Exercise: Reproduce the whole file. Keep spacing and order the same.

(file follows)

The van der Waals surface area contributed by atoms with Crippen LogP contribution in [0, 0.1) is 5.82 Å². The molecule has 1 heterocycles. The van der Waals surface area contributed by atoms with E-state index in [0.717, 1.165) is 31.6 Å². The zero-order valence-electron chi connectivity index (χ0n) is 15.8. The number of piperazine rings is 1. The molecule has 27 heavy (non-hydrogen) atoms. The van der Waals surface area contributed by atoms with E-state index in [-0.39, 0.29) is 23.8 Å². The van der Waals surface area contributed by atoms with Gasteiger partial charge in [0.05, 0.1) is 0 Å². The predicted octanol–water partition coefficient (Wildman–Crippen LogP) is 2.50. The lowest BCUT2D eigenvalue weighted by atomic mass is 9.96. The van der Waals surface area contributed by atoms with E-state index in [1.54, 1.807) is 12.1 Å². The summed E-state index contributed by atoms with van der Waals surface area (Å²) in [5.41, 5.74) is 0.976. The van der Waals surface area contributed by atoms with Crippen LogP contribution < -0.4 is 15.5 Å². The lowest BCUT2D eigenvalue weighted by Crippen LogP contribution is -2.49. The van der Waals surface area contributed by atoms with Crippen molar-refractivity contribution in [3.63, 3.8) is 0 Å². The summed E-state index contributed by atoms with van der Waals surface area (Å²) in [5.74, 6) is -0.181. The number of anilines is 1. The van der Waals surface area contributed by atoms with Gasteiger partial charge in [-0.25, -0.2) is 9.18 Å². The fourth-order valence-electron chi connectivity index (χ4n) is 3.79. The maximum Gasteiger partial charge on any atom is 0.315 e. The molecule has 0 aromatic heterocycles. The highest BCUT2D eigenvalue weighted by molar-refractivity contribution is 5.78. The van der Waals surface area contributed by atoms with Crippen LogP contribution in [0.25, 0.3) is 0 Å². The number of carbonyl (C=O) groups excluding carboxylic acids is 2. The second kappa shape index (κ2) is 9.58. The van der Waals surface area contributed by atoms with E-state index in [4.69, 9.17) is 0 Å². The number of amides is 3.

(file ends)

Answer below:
The van der Waals surface area contributed by atoms with Crippen LogP contribution in [0, 0.1) is 5.82 Å². The molecule has 1 heterocycles. The van der Waals surface area contributed by atoms with E-state index in [0.717, 1.165) is 31.6 Å². The zero-order valence-electron chi connectivity index (χ0n) is 15.8. The number of piperazine rings is 1. The molecule has 27 heavy (non-hydrogen) atoms. The van der Waals surface area contributed by atoms with E-state index in [-0.39, 0.29) is 23.8 Å². The van der Waals surface area contributed by atoms with Gasteiger partial charge in [0.05, 0.1) is 0 Å². The predicted octanol–water partition coefficient (Wildman–Crippen LogP) is 2.50. The lowest BCUT2D eigenvalue weighted by atomic mass is 9.96. The van der Waals surface area contributed by atoms with E-state index in [1.54, 1.807) is 12.1 Å². The summed E-state index contributed by atoms with van der Waals surface area (Å²) in [5.41, 5.74) is 0.976. The van der Waals surface area contributed by atoms with Crippen LogP contribution < -0.4 is 15.5 Å². The lowest BCUT2D eigenvalue weighted by Crippen LogP contribution is -2.49. The van der Waals surface area contributed by atoms with Crippen molar-refractivity contribution in [3.63, 3.8) is 0 Å². The summed E-state index contributed by atoms with van der Waals surface area (Å²) in [5.74, 6) is -0.181. The number of anilines is 1. The van der Waals surface area contributed by atoms with Gasteiger partial charge in [-0.25, -0.2) is 9.18 Å². The fourth-order valence-electron chi connectivity index (χ4n) is 3.79. The maximum Gasteiger partial charge on any atom is 0.315 e. The molecule has 0 aromatic heterocycles. The highest BCUT2D eigenvalue weighted by molar-refractivity contribution is 5.78. The van der Waals surface area contributed by atoms with Crippen LogP contribution in [0.25, 0.3) is 0 Å². The number of carbonyl (C=O) groups excluding carboxylic acids is 2. The second kappa shape index (κ2) is 9.58. The van der Waals surface area contributed by atoms with E-state index in [4.69, 9.17) is 0 Å². The number of amides is 3.